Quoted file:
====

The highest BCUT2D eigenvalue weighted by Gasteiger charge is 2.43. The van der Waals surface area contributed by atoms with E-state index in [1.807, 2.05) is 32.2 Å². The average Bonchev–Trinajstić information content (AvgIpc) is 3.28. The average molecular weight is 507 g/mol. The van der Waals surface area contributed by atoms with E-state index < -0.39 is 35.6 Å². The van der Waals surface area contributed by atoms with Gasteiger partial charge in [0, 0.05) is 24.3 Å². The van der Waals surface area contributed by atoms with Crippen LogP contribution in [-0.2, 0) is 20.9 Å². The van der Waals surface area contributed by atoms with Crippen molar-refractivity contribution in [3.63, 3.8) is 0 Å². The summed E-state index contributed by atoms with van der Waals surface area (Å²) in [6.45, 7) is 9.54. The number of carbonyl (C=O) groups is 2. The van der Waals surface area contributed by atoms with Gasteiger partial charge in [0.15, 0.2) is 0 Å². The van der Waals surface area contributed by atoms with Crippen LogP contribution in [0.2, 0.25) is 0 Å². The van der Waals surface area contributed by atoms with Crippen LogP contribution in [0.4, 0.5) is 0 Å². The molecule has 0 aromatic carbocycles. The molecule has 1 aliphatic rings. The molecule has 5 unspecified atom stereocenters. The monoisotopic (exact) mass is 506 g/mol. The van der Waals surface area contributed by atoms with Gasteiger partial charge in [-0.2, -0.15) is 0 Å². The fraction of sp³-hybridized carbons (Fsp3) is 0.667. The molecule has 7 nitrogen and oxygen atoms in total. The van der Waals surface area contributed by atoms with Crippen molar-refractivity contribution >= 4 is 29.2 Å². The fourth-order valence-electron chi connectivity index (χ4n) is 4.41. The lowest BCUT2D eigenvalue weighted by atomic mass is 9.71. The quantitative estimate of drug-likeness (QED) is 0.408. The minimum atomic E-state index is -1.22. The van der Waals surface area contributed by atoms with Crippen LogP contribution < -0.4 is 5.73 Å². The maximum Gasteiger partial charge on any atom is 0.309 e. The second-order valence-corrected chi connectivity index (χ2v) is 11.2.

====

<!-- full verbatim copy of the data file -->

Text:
The highest BCUT2D eigenvalue weighted by Gasteiger charge is 2.43. The van der Waals surface area contributed by atoms with E-state index in [1.807, 2.05) is 32.2 Å². The average Bonchev–Trinajstić information content (AvgIpc) is 3.28. The average molecular weight is 507 g/mol. The van der Waals surface area contributed by atoms with E-state index < -0.39 is 35.6 Å². The van der Waals surface area contributed by atoms with Gasteiger partial charge in [0, 0.05) is 24.3 Å². The van der Waals surface area contributed by atoms with Crippen LogP contribution in [-0.2, 0) is 20.9 Å². The van der Waals surface area contributed by atoms with Crippen molar-refractivity contribution in [3.63, 3.8) is 0 Å². The summed E-state index contributed by atoms with van der Waals surface area (Å²) in [6.45, 7) is 9.54. The number of carbonyl (C=O) groups is 2. The van der Waals surface area contributed by atoms with Gasteiger partial charge in [0.15, 0.2) is 0 Å². The van der Waals surface area contributed by atoms with Crippen LogP contribution in [0.2, 0.25) is 0 Å². The van der Waals surface area contributed by atoms with Crippen LogP contribution in [0.4, 0.5) is 0 Å². The molecule has 0 aromatic carbocycles. The molecule has 1 aliphatic rings. The molecule has 5 unspecified atom stereocenters. The monoisotopic (exact) mass is 506 g/mol. The van der Waals surface area contributed by atoms with Gasteiger partial charge in [-0.2, -0.15) is 0 Å². The fraction of sp³-hybridized carbons (Fsp3) is 0.667. The molecule has 7 nitrogen and oxygen atoms in total. The van der Waals surface area contributed by atoms with Crippen molar-refractivity contribution >= 4 is 29.2 Å². The fourth-order valence-electron chi connectivity index (χ4n) is 4.41. The lowest BCUT2D eigenvalue weighted by atomic mass is 9.71. The quantitative estimate of drug-likeness (QED) is 0.408. The minimum atomic E-state index is -1.22. The van der Waals surface area contributed by atoms with Crippen LogP contribution < -0.4 is 5.73 Å². The maximum Gasteiger partial charge on any atom is 0.309 e. The second-order valence-corrected chi connectivity index (χ2v) is 11.2.